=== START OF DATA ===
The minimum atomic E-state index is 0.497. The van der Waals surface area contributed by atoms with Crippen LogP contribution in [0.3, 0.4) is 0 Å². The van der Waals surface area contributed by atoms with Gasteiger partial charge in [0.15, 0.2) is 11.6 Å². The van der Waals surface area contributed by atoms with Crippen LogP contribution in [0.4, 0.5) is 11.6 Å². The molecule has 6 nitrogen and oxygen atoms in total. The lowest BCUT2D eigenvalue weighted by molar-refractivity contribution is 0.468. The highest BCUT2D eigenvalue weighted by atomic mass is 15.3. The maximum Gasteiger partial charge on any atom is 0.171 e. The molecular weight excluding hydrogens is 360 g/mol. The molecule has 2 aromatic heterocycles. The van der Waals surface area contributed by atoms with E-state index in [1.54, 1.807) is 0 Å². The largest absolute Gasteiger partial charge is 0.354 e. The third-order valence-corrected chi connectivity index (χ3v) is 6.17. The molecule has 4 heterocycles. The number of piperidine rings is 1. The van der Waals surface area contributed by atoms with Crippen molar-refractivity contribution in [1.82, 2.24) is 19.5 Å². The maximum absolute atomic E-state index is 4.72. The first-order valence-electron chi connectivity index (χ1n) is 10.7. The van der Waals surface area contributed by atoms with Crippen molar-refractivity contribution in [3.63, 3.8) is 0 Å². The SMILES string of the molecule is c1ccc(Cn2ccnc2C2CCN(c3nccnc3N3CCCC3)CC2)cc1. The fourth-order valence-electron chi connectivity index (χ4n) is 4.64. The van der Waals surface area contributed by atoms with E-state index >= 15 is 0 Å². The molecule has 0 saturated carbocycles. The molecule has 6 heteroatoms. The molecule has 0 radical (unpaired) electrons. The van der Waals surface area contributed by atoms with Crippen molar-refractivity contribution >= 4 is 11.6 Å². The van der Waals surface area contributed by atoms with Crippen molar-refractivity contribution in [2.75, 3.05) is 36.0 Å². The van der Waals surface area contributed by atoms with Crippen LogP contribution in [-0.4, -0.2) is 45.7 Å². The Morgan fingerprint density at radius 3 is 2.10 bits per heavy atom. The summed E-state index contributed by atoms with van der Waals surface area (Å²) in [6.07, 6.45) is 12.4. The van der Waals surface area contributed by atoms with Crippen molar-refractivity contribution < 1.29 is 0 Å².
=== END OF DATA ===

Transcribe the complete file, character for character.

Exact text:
The minimum atomic E-state index is 0.497. The van der Waals surface area contributed by atoms with Crippen LogP contribution in [0.3, 0.4) is 0 Å². The van der Waals surface area contributed by atoms with Gasteiger partial charge in [0.15, 0.2) is 11.6 Å². The van der Waals surface area contributed by atoms with Crippen LogP contribution in [0.4, 0.5) is 11.6 Å². The molecule has 6 nitrogen and oxygen atoms in total. The lowest BCUT2D eigenvalue weighted by molar-refractivity contribution is 0.468. The highest BCUT2D eigenvalue weighted by atomic mass is 15.3. The maximum Gasteiger partial charge on any atom is 0.171 e. The molecular weight excluding hydrogens is 360 g/mol. The molecule has 2 aromatic heterocycles. The van der Waals surface area contributed by atoms with E-state index in [1.54, 1.807) is 0 Å². The largest absolute Gasteiger partial charge is 0.354 e. The third-order valence-corrected chi connectivity index (χ3v) is 6.17. The molecule has 4 heterocycles. The number of piperidine rings is 1. The van der Waals surface area contributed by atoms with Crippen molar-refractivity contribution in [1.82, 2.24) is 19.5 Å². The maximum absolute atomic E-state index is 4.72. The first-order valence-electron chi connectivity index (χ1n) is 10.7. The van der Waals surface area contributed by atoms with Crippen molar-refractivity contribution in [3.63, 3.8) is 0 Å². The SMILES string of the molecule is c1ccc(Cn2ccnc2C2CCN(c3nccnc3N3CCCC3)CC2)cc1. The fourth-order valence-electron chi connectivity index (χ4n) is 4.64. The van der Waals surface area contributed by atoms with E-state index >= 15 is 0 Å². The molecule has 0 saturated carbocycles. The molecule has 6 heteroatoms. The molecule has 0 radical (unpaired) electrons. The van der Waals surface area contributed by atoms with Crippen molar-refractivity contribution >= 4 is 11.6 Å². The van der Waals surface area contributed by atoms with Crippen molar-refractivity contribution in [2.75, 3.05) is 36.0 Å². The van der Waals surface area contributed by atoms with Crippen LogP contribution in [-0.4, -0.2) is 45.7 Å². The Morgan fingerprint density at radius 3 is 2.10 bits per heavy atom. The summed E-state index contributed by atoms with van der Waals surface area (Å²) in [6.07, 6.45) is 12.4. The van der Waals surface area contributed by atoms with Crippen molar-refractivity contribution < 1.29 is 0 Å².